Start from templates for common technologies like Ruby, Node.JS, PHP, and Java, or build your own using Chef recipes to install software packages and perform any task that you can script. AWS OpsWorks can scale your application using automatic load-based or time-based scaling and maintain the health of your application by detecting failed instances and replacing them. You have full control of deployments and automation of each component

What is Chef?

Chef enables you to manage and scale cloud infrastructure with no downtime or interruptions. Freely move applications and configurations from one cloud to another. Chef is integrated with all major cloud providers including Amazon EC2, VMWare, IBM Smartcloud, Rackspace, OpenStack, Windows Azure, HP Cloud, Google Compute Engine, Joyent Cloud and others.

Need advice about which tool to choose?Ask the StackShare community!

What companies use AWS OpsWorks?
What companies use Chef?
See which teams inside your own company are using AWS OpsWorks or Chef.
Sign up for Private StackShareLearn More

Sign up to get full access to all the companiesMake informed product decisions

What tools integrate with AWS OpsWorks?
What tools integrate with Chef?

Sign up to get full access to all the tool integrationsMake informed product decisions

Blog Posts

What are some alternatives to AWS OpsWorks and Chef?
AWS Elastic Beanstalk
Once you upload your application, Elastic Beanstalk automatically handles the deployment details of capacity provisioning, load balancing, auto-scaling, and application health monitoring.
AWS Config
AWS Config is a fully managed service that provides you with an AWS resource inventory, configuration history, and configuration change notifications to enable security and governance. With AWS Config you can discover existing AWS resources, export a complete inventory of your AWS resources with all configuration details, and determine how a resource was configured at any point in time. These capabilities enable compliance auditing, security analysis, resource change tracking, and troubleshooting.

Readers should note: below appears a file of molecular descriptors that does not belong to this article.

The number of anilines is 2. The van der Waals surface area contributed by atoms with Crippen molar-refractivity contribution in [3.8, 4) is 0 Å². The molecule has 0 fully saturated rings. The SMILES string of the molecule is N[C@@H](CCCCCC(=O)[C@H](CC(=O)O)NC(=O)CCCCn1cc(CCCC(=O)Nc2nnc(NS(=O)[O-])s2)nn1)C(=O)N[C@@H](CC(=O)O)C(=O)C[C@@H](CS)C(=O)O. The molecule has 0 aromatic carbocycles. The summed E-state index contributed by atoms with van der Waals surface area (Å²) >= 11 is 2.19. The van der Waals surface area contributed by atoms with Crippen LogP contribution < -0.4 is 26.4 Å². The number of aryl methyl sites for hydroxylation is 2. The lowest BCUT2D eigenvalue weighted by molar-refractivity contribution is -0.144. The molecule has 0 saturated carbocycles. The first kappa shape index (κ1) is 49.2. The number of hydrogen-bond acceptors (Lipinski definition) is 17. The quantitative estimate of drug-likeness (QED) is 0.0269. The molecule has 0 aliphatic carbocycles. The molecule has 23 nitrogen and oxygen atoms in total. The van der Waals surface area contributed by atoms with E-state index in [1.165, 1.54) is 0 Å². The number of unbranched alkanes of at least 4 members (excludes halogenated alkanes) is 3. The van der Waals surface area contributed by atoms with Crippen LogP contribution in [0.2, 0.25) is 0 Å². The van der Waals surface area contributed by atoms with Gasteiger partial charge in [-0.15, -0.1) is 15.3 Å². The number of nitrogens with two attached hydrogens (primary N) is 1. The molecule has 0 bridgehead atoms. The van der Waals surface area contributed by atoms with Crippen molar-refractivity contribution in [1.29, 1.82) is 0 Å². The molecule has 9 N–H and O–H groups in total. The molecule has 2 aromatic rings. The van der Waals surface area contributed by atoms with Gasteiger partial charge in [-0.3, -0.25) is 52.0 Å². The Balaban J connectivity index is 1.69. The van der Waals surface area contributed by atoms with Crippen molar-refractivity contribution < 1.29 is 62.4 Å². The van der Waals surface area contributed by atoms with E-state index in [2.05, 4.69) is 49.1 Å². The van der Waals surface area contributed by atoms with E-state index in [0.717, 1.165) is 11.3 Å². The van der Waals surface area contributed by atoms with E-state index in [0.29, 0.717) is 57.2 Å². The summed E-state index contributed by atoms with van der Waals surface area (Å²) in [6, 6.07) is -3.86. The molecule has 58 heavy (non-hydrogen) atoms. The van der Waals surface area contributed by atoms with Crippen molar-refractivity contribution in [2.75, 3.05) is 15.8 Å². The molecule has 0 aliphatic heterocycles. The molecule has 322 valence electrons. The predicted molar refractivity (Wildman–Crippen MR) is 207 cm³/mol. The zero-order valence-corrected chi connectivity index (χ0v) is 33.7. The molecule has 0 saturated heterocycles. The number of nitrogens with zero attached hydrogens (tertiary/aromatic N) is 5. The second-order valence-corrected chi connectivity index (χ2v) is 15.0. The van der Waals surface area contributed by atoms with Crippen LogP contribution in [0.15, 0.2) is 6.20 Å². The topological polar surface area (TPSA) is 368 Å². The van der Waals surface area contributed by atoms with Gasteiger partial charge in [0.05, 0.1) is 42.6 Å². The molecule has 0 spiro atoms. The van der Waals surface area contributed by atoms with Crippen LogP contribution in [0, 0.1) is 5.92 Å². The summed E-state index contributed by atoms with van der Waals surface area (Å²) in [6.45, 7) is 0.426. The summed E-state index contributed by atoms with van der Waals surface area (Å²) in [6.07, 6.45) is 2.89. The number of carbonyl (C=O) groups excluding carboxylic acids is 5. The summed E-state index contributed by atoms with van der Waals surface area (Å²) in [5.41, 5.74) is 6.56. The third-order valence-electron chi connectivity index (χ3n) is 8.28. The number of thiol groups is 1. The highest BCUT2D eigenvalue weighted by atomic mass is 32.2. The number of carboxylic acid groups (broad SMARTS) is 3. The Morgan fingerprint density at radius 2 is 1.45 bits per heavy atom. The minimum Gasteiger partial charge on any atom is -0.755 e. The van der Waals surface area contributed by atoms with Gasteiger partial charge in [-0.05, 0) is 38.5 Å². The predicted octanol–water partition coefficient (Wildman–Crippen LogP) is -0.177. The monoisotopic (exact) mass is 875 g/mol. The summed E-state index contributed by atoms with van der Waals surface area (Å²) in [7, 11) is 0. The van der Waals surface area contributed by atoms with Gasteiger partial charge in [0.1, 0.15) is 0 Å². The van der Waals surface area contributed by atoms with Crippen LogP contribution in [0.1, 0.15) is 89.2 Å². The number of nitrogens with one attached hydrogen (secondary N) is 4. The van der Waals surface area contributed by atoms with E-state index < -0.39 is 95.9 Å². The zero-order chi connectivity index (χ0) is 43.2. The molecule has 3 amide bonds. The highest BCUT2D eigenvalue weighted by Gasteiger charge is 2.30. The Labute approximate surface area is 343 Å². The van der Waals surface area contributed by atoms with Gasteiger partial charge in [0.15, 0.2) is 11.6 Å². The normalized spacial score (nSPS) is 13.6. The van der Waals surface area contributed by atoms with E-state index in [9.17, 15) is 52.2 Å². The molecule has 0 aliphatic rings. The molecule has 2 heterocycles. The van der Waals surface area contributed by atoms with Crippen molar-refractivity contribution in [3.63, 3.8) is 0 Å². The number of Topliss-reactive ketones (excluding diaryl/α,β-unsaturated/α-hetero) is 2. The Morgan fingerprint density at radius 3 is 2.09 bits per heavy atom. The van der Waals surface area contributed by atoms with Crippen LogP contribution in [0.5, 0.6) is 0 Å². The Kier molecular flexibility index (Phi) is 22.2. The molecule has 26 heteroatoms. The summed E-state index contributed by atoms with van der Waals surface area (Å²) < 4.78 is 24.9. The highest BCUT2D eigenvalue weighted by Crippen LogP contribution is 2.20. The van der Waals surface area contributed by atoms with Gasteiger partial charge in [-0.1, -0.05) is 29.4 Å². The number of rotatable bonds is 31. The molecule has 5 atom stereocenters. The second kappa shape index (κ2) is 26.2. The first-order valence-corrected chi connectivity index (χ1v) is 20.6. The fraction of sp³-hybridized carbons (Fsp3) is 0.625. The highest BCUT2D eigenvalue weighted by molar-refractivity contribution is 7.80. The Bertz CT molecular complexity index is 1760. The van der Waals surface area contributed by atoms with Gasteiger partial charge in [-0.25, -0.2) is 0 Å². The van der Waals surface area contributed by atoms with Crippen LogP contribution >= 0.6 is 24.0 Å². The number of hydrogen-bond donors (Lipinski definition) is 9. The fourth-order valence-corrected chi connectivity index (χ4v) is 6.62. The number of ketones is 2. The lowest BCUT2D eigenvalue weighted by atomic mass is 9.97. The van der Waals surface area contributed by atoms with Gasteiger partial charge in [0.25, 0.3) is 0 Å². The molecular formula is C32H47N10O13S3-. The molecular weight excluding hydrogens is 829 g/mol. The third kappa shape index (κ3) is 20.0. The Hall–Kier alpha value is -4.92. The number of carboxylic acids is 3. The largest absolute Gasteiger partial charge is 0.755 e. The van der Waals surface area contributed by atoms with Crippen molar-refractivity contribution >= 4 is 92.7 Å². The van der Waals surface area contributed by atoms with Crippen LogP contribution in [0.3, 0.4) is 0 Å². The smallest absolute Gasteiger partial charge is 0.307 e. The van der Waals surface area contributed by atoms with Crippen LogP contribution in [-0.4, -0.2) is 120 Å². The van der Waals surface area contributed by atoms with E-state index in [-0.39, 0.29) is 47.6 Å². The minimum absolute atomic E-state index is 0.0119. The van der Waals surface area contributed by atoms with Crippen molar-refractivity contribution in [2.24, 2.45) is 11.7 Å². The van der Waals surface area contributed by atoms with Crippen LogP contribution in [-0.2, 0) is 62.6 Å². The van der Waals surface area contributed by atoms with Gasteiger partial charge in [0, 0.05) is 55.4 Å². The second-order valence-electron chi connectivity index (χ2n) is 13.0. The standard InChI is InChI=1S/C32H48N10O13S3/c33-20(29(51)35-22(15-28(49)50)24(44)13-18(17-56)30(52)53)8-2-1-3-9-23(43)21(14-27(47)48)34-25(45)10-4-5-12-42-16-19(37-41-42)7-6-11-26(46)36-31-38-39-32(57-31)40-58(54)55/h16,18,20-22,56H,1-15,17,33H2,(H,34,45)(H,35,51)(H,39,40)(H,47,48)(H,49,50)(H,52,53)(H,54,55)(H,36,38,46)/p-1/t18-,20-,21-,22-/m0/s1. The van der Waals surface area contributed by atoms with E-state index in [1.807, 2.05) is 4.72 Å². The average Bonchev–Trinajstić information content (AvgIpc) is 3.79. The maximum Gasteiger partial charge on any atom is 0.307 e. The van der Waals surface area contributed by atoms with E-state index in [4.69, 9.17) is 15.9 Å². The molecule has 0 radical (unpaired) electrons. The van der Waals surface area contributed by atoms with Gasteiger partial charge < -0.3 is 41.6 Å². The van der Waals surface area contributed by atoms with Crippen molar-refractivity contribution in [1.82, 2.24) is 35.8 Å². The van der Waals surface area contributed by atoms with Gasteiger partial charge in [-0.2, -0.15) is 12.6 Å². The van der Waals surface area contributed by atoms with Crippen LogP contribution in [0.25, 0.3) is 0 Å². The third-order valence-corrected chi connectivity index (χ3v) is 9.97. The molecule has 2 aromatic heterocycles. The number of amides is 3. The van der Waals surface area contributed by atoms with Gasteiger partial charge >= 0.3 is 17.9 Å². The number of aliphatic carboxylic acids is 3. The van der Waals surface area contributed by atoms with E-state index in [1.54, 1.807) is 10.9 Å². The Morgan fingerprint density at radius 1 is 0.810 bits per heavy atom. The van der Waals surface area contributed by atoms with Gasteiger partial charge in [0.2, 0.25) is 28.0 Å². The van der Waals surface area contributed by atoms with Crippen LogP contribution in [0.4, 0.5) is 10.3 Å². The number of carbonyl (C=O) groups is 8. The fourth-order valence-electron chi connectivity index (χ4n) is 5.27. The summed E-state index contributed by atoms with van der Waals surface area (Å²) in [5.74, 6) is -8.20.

AWS CloudFormation
You can use AWS CloudFormation’s sample templates or create your own templates to describe the AWS resources, and any associated dependencies or runtime parameters, required to run your application. You don’t need to figure out the order in which AWS services need to be provisioned or the subtleties of how to make those dependencies work.
AWS CodeDeploy
AWS CodeDeploy is a service that automates code deployments to Amazon EC2 instances. AWS CodeDeploy makes it easier for you to rapidly release new features, helps you avoid downtime during deployment, and handles the complexity of updating your applications.
Beanstalk
A single process to commit code, review with the team, and deploy the final result to your customers.
See all alternatives